Nature's materiality and the circuitous paths of accumulation: Dispossession of freshwater fisheries in Cambodia

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Nature's materiality and the circuitous paths of accumulation: Dispossession of freshwater fisheries in Cambodia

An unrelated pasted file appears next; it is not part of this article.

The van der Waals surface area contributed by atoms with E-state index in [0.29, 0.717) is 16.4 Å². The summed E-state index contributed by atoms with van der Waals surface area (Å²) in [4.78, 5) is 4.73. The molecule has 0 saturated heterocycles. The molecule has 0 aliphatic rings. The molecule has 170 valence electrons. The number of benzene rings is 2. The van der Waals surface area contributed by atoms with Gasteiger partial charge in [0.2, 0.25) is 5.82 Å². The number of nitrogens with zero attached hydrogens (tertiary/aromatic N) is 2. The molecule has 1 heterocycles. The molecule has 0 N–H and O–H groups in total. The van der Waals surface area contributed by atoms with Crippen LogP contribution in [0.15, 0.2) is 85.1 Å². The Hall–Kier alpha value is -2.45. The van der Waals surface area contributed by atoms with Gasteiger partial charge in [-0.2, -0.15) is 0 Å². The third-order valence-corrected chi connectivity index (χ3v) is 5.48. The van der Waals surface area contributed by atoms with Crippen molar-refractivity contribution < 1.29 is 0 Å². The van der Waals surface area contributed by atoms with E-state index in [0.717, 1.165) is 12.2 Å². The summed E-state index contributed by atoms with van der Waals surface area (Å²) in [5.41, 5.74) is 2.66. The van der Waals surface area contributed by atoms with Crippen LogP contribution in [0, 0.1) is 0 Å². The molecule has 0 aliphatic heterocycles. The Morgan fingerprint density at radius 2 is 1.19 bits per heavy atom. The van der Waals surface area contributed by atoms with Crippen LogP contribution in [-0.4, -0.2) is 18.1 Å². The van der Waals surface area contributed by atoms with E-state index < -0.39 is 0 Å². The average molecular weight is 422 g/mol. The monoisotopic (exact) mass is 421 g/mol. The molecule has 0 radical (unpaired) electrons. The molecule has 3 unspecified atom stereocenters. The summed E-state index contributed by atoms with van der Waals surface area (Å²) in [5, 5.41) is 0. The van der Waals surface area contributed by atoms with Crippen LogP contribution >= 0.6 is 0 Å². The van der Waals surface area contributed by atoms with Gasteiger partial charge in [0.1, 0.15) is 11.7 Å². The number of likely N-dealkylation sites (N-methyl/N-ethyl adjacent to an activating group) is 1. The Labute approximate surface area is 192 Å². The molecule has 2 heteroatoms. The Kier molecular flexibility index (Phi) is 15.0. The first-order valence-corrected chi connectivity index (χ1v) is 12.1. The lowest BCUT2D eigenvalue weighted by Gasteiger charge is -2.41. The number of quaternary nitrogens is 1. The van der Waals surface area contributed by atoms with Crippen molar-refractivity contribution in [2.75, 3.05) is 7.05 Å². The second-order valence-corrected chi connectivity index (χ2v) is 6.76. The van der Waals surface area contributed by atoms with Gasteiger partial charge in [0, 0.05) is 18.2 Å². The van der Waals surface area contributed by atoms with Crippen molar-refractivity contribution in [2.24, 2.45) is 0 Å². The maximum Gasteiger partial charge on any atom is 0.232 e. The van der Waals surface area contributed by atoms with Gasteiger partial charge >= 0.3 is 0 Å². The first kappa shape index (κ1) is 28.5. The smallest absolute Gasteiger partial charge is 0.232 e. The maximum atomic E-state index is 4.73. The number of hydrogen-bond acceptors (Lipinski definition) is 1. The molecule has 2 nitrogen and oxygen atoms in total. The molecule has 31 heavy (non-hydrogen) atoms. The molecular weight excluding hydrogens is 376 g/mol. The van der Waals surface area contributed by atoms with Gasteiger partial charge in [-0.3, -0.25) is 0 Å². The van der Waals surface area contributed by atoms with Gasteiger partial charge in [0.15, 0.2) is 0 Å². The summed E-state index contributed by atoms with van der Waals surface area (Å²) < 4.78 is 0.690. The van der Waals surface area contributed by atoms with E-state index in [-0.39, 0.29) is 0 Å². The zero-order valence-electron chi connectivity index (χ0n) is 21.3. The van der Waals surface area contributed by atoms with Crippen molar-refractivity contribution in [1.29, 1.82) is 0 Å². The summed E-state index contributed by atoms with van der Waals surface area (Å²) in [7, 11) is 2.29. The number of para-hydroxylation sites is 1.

See discussions, stats, and author profiles for this publication at: Nature's Materiality and theCircuitous Paths of Accumulation: Dispossessionof Freshwater Fisheries in...  Article   in  Antipode · February 2007 DOI: 10.1111/j.1467-8330.2007.00511.x CITATIONS 52 READS 142 1 author:Some of the authors of this publication are also working on theserelated projects: Science of the Dammed: Expertise and Knowledge Claims inContested Dam Removals   View projectChris SneddonDartmouth College 22   PUBLICATIONS   970   CITATIONS   SEE PROFILE All content following this page was uploaded by Chris Sneddon on 04 March 2015. The user has requested enhancement of the downloaded file.  Nature’s Materiality and theCircuitous Paths of Accumulation:Dispossession of Freshwater Fisheriesin Cambodia Chris Sneddon Environmental Studies Program/Department of Geography,Dartmouth College, Hanover, NH, USA; Abstract This paper examines recent conflicts over freshwater fisheries in Cambodia using the notionof accumulation through dispossession as a conceptual starting point. Despite a recent mate-rial turn, theoretical literature on the political economy of the environment has only partiallyincorporated an ecologically nuanced view of nature into analyses of its transformation under processes of capital accumulation. The biophysical characteristics of riverine fisheries are pred-icated on the ecohydrologic dynamics of water flows, and these characteristics dictate strategiesof appropriation for both subsistence and commercial use. The complexity of these materialcharacteristics is compounded in the case of Cambodian fisheries, where an array of state- andmarket-driven processes promote the dispossession of resources and constrain the livelihoodopportunities of rural communities dependent on fishing. Theories of capital accumulation andhow accumulation induces socioecological conflicts can be very useful, firstly, for explainingtheoriginsofenvironmentalconflictsand,secondly,forgroundingtheanalysisofsuchconflictsin the politics of accumulation as mediated by state actors. Conversely, theoretical framings of primitive accumulation must examine the “things” being accumulated (eg riverine fisheries) infar more biophysically specific ways, and must recognize the circuitous pathways, particularlyin cases involving developmental states, that strategies of accumulation follow. Narratives of fisheries conflicts in Cambodia in recent years all follow,with few deviations, a familiar script (see Evans 2002; FACT and EJF2001; Pettitt and Sim 2003). Over the past several years, rural fish-ing families have experienced a decline in the availability of fish anda concomitant restriction of access to a crucial element of their liveli-hoods.Thislivelihoodthreatislinkedtoseveralfactors(egtheconstruc-tion of large-scale water infrastructure projects in the upper regions of the Mekong basin; degradation of ecologically important wetlands; andoverfishing), but is most frequently blamed on the illegal activities of private fishing operators, who encroach on community fishing groundsand use threats and violence to sustain their exploitative practices. TheCambodian state, alternately rapacious and feckless in these narratives,exacerbates fisheries conflicts through inaction and corruption as it C  2007 The Author Journal compilation  C  2007 Editorial Board of   Antipode .  168  Antipode pursues a neoliberal economic agenda emphasizing open markets, for-eign investment and rapid liquidation of natural resources. At firstglance, this narrative communicates a familiar story in the field of en-vironment and development studies: a domineering developmental stateand its allies in the private sector appropriating the common-pool re-source of a marginalized social group struggling to retain access to acrucial resource in the name of food security.This account also suggests a process that Marx described in the mid-nineteenth century as primitive accumulation, and what Harvey (2003)recentlydubbed“accumulationthroughdispossession”,wherebyindige-nous forms of production and the resources on which they depend are(violently) appropriated in the name of jumpstarting more “advanced”forms of capital accumulation. Given its recent role in promoting andmediating the appropriation and subsequent degradation of fisheries,forests and other ecological resources (see De Lopez 2002; Le Billon2002), the actions of the Cambodian government certainly appear toconfirm Marx’s assertion about the crucial role of the state in drivingprimitiveaccumulation:“tohasten,asinahothouse,theprocessoftrans-formationofthefeudalmodeofproductionintothecapitalistmode,andto shorten the transition” (1976:915–916). It thus seems reasonable tointerpret ongoing conflicts in Cambodia’s freshwater fisheries as an al-most textbook example of primitive accumulation and its more or less“permanent” concurrence with advanced global capitalism.Or is it? While I do not discount the elements of the narrative thatindeed conform to this framing, the account presented above begs sev-eral non-trivial questions. What is the difference that nature, not justin its generalized form but as a highly variegated and complex set of entities and processes (eg Cambodia’s freshwater fisheries), makes toprocesses of accumulation? Concomitantly, what are the advantages— conceptually and politically—to using a primitive accumulation frame-work to examine the intermediate steps between physical appropriationof resources and projects of capital accumulation? A central aim of thispaper is to intervene in current discussions of primitive accumulationby arguing that more attention be given to the nonhuman “things” thatprovide the material basis for accumulation and the uneven pathways of accumulation characteristic of so-called Third World, or peripheral, re-gions. My argument hinges on two assertions. First, notions of primitiveaccumulation share an important oversight. They do not have much tosay, or do not say enough, about the ways in which the resource beingdispossessed matters to processes of accumulation. In the case of river-ine fisheries in Cambodia, the availability, quantity and reproducibilityof fish are the products of the highly interrelated agencies of biological,ecological and hydrological processes. The materiality of Cambodianfisheries is fundamentally different than the materialities of other kindsof “nature”, and discussions over primitive accumulation would benefit C  2007 The Author Journal compilation  C  2007 Editorial Board of   Antipode .  Dispossession of Freshwater Fisheries in Cambodia  169 from reflection on how these different materialities condition the ac-cumulation process. Second, questions concerning the intermediarypathways between the alteration/appropriation of nature and primitiveaccumulation as a political-economic imperative within capitalist soci-eties remain underdeveloped. The case of Cambodian fisheries revealsthatsuchroutesarefrequentlycircuitousandcontradictory,involvingthetransformation of locally and nationally important “natures”—in termsoflivelihoodsandeconomicgrowth—andtheirinsertionintoglobalnet-works of accumulation. The agents and processes of transformation inthis case are far from clear, involving a host of political actors (eg stateagents, international financial institutions, community fisherfolk, fish-inglotoperators,non-governmentalorganizations),livelihoodpractices,ecological vulnerabilities, and, certainly, capital accumulation.The paper proceeds as follow. First, I highlight the insights of a mate-rial turn evident in recent theorizing and research concerning the trans-formation of nature under capitalist economic development in order touse this work to engage notions of primitive accumulation. As an exam-ple of how this engagement might play out, I delineate the ecologicalandhydrologicalinfluencesonCambodianfisheriesthatdemonstratethe“livelymaterialityofnature”(Goodman2001:183).Thenextsectionex-amines the emergence of fisheries conflicts in Cambodia—particularlythose in the Tonle Sap region—in recent years as a case of accumula-tion through dispossession. I argue that identification of the processes,agents and pathways of primitive accumulation is far more complexand context specific than suggested by recent theoretical exegeses onthe topic. I conclude with a necessarily brief discussion of how linkingthe materiality of environmental conflicts to debates on accumulationopens up analytical and normative spaces for considering hybrid socialmovements and resistance to projects of accumulation.Methodologically, the empirical information presented here is based,first, on the significant and quite recent ecological knowledge regard-ing Cambodian fisheries emerging from a variety of institutional fora.A majority of this work has been carried out by researchers directly or indirectly affiliated with official intergovernmental organizations suchas the Fisheries Programme of the Mekong River Commission (MRC),bilateral aid donors, and the Fisheries Department of the Cambodiangovernment. The knowledge produced through this scientific anddevelopment-oriented research—which contributes to my own interpre-tationsoftherelationshipsbetweenaccumulationprocessesandthebio-physical characteristics of fisheries in Cambodia—remains firmly em-bedded within formal institutional mechanisms for governing fisheries,creating something of an epistemological quandary (see below). Sec-ond, I draw on the accounts of several non-governmental organizations(NGOs), both Cambodian and international, active in the fisheries sec-tor who have been highly critical of the government’s role in governing C  2007 The Author Journal compilation  C  2007 Editorial Board of   Antipode .  170  Antipode fisheries and mediating fisheries conflicts. As is also the case withthe emerging scientific knowledge of fisheries, fishing conflicts inCambodia are typically described in a variety of organizational newslet-ters, unpublished accounts, conference proceedings and the like.I realize this work, and the methodology upon which it is based,raises difficult epistemological questions along the lines suggested byCastree (1995) nearly a decade ago. The challenge, for Castree, is howto promote a radical geography that is simultaneously more attentiveto the materiality of nature  and   more reflexive in terms of our col-lective, unsettled and partial understandings of “nature”, capitalist or otherwise. Yet a more fine-tuned explication of nonhuman organisms,inorganic materials, biophysical processes and their complex evolution-ary interplay—as they become bound up and transformed in response tohumanpractices—demandsengagementwithamodeofknowledgepro-duction (largely positivist and empirical) that may rest uncomfortablyagainst a broader social constructivist approach that is duly skeptical of the knowledge claims of “normal” science (see Funtowicz and Ravetz1993). I cannot pretend to address all of these concerns here. How-ever, in taking up Castree’s call (one that to my mind has been onlypartially fulfilled) for a “more thorough comprehension of the materi-ality of physical processes” in order to better understand “nature’s rolewithin capitalist societies” (1995:27), I seek an epistemological middle-ground where ecological knowledge (materialist in orientation) can bemobilized not in the service of managerial and technological reform of deeply politicized development–environment conundra, but rather to-wards a materialist accounting of how processes of accumulation (in alltheir constructedness) subsume and alter nature. Nature’s “Lively Materiality” and Primitive Accumulation As described in a recent review, the most theoretically sophisticatedconceptualizations of nature–society relations share the following: aperception of “nature” as an important actor in constant material in-teraction with society; an understanding of knowledge as “situated,partial, and internal to exercises of power” and people as “organi-cally embodied and ecologically embedded”; an integrated focus onpolitical–economic structures, ecological processes and human under-standings of nature; and an openness to the permeability of the bound-aries in “traditional units of analysis (eg nation, economy, biology,culture, or species)” (Goldman and Schurman 2000:565). One strandof these still-evolving nature–society theorizations focuses on the nec-essary and contingent relationships between ecological transformationand capitalist economic processes. Whether under the rubric of pro-duction of nature arguments (Smith 1991), ongoing treatments of theconditions of production and the “second contradiction of capitalism” C  2007 The Author Journal compilation  C  2007 Editorial Board of   Antipode .